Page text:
With the federal government handing out financial assistance for
groceries to a record number of Americans more oversight should be a no-brainer when it comes to Electronic Benefit Transfer cards and those using them. Especially now that media reports suggest those ATM-like cards are paying for an unusual amount of food to be shipped out of the country.
Residents of a predominantly Caribbean area in New York City are using taxpayer-funded benefits to purchase food later shipped to relatives in Jamaica, Haiti and the Dominican Republic, according to a New York Post report.
The shipments have prompted numerous stores in almost every Caribbean corner of the city to begin selling 45- to 55-gallon barrels to transport the food, according to the Post.
A U.S. Department of Agriculture’s Food and Nutrition Service spokeswoman told the Post that welfare benefits are to be used only for local families, adding that states should intervene when welfare recipients decide to ship food abroad.
“I don’t want food-stamp police to see what people do with their rice and beans, but it’s wrong,” Michael Tanner, a senior fellow at the Cato Institute, told the Post. “The purpose of this program is to help Americans who don’t have enough to eat. This is not intended as a form of foreign aid.”
It’s not like the Caribbean doesn’t receive U.S. assistance. More $522 million in foreign aid was sent to the islands last fiscal year, government data show.
“Everybody does it,” a worker at a supermarket in Brookly, told the Post. “They pay for it any way they can. A lot of people pay with EBT.”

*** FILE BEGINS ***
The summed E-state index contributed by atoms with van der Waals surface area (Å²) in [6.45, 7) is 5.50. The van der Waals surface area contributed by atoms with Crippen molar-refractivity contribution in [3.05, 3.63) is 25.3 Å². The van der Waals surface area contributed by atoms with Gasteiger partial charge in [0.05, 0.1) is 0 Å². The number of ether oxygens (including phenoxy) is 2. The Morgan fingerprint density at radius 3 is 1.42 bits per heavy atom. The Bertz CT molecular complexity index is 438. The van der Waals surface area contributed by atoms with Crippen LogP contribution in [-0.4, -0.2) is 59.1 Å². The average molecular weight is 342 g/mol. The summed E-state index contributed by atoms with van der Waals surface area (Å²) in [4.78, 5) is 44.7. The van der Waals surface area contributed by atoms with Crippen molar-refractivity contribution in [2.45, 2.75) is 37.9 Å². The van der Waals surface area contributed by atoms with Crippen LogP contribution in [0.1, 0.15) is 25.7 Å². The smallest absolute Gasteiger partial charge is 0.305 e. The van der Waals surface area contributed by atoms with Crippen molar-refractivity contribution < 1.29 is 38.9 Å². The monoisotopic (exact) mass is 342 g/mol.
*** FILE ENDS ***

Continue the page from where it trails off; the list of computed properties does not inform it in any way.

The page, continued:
Workers at the Pioneer Supermarket on Parkside Avenue and the Key Food on Flatbush Avenue told the newspaper their customers do the same thing:
Customers pay cash for the barrels, usually about $40, and typically ship them filled with $500 to $2,000 worth of rice, beans, pasta, canned milk and sausages.
They said food-stamp recipients typically take home their barrels and fill them gradually over time with food bought with EBT cards.
When the tubs are full, the welfare users call a shipping company to pick them up and send them to the Caribbean for about $70. The shipments take about three weeks.
“This is all worth more than $2,000,” a woman who was packing a barrel said. “I’ve been shopping since last December. You can help somebody else, someone who doesn’t live in this country.”
She stuffed dozens of boxes of macaroni and evaporated milk into a barrel headed for her family in Kingston, Jamaica, saying she bought the food herself, not with welfare benefits.
“We’re poor here, and they’re poor. But what we can get here is like luxury to them,” a man helping her pack the barrel said.
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